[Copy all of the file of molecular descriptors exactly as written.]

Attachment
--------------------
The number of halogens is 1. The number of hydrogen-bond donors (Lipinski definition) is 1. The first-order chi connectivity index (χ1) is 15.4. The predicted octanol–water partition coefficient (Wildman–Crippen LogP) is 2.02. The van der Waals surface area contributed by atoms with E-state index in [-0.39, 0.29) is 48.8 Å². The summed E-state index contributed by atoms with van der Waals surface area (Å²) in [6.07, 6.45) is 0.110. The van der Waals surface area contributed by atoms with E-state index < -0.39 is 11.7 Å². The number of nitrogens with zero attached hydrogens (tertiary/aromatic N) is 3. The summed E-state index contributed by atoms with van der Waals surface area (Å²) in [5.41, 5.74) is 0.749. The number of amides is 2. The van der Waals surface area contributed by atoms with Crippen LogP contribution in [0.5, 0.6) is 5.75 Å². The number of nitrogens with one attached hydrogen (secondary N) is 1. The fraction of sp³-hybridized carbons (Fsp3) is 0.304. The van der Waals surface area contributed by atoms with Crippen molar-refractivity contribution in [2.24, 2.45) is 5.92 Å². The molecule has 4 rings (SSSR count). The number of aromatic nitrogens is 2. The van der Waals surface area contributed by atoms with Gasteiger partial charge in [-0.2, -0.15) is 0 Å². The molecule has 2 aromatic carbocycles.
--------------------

The number of halogens is 1. The number of hydrogen-bond donors (Lipinski definition) is 1. The first-order chi connectivity index (χ1) is 15.4. The predicted octanol–water partition coefficient (Wildman–Crippen LogP) is 2.02. The van der Waals surface area contributed by atoms with E-state index in [-0.39, 0.29) is 48.8 Å². The summed E-state index contributed by atoms with van der Waals surface area (Å²) in [6.07, 6.45) is 0.110. The van der Waals surface area contributed by atoms with E-state index < -0.39 is 11.7 Å². The number of nitrogens with zero attached hydrogens (tertiary/aromatic N) is 3. The summed E-state index contributed by atoms with van der Waals surface area (Å²) in [5.41, 5.74) is 0.749. The number of amides is 2. The van der Waals surface area contributed by atoms with Crippen LogP contribution in [0.5, 0.6) is 5.75 Å². The number of nitrogens with one attached hydrogen (secondary N) is 1. The fraction of sp³-hybridized carbons (Fsp3) is 0.304. The van der Waals surface area contributed by atoms with Crippen molar-refractivity contribution in [2.24, 2.45) is 5.92 Å². The molecule has 4 rings (SSSR count). The number of aromatic nitrogens is 2. The van der Waals surface area contributed by atoms with Gasteiger partial charge in [-0.2, -0.15) is 0 Å². The molecule has 2 aromatic carbocycles.